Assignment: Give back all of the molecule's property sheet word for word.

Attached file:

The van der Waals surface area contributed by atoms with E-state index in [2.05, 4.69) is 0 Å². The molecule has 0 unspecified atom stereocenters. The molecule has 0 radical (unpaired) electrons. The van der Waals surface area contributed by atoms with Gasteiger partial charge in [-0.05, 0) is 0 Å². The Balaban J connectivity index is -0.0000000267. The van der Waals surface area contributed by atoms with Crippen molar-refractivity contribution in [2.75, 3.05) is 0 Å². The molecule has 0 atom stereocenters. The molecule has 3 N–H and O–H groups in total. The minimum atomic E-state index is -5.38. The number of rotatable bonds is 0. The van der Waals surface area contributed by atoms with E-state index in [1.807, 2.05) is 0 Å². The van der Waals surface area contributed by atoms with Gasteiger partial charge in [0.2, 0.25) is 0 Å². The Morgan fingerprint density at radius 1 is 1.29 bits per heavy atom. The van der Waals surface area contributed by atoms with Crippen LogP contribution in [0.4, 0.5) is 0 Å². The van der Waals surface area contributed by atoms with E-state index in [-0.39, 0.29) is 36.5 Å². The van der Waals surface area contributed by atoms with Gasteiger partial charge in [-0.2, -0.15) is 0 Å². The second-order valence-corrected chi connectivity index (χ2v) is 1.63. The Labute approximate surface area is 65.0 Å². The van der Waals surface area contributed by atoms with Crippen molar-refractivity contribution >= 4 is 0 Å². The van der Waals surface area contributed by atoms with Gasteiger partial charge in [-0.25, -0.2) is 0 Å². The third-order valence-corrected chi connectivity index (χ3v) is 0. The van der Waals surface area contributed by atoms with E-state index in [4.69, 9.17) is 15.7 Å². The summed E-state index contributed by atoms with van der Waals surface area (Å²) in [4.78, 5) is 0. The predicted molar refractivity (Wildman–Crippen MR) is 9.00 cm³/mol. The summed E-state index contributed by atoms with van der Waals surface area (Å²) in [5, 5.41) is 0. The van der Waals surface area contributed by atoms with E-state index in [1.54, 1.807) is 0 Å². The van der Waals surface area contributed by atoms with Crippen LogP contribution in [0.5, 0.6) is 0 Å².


The van der Waals surface area contributed by atoms with E-state index in [2.05, 4.69) is 0 Å². The molecule has 0 unspecified atom stereocenters. The molecule has 0 radical (unpaired) electrons. The van der Waals surface area contributed by atoms with Gasteiger partial charge in [-0.05, 0) is 0 Å². The Balaban J connectivity index is -0.0000000267. The van der Waals surface area contributed by atoms with Crippen molar-refractivity contribution in [2.75, 3.05) is 0 Å². The molecule has 0 atom stereocenters. The molecule has 3 N–H and O–H groups in total. The minimum atomic E-state index is -5.38. The number of rotatable bonds is 0. The van der Waals surface area contributed by atoms with E-state index in [1.807, 2.05) is 0 Å². The van der Waals surface area contributed by atoms with Gasteiger partial charge in [0.2, 0.25) is 0 Å². The Morgan fingerprint density at radius 1 is 1.29 bits per heavy atom. The van der Waals surface area contributed by atoms with Crippen LogP contribution in [0.4, 0.5) is 0 Å². The van der Waals surface area contributed by atoms with E-state index in [-0.39, 0.29) is 36.5 Å². The van der Waals surface area contributed by atoms with Gasteiger partial charge in [-0.2, -0.15) is 0 Å². The second-order valence-corrected chi connectivity index (χ2v) is 1.63. The Labute approximate surface area is 65.0 Å². The van der Waals surface area contributed by atoms with Crippen molar-refractivity contribution >= 4 is 0 Å². The van der Waals surface area contributed by atoms with Gasteiger partial charge in [-0.25, -0.2) is 0 Å². The third-order valence-corrected chi connectivity index (χ3v) is 0. The van der Waals surface area contributed by atoms with E-state index in [4.69, 9.17) is 15.7 Å². The summed E-state index contributed by atoms with van der Waals surface area (Å²) in [4.78, 5) is 0. The predicted molar refractivity (Wildman–Crippen MR) is 9.00 cm³/mol. The summed E-state index contributed by atoms with van der Waals surface area (Å²) in [5, 5.41) is 0. The van der Waals surface area contributed by atoms with E-state index in [1.54, 1.807) is 0 Å². The van der Waals surface area contributed by atoms with Crippen LogP contribution in [0.5, 0.6) is 0 Å².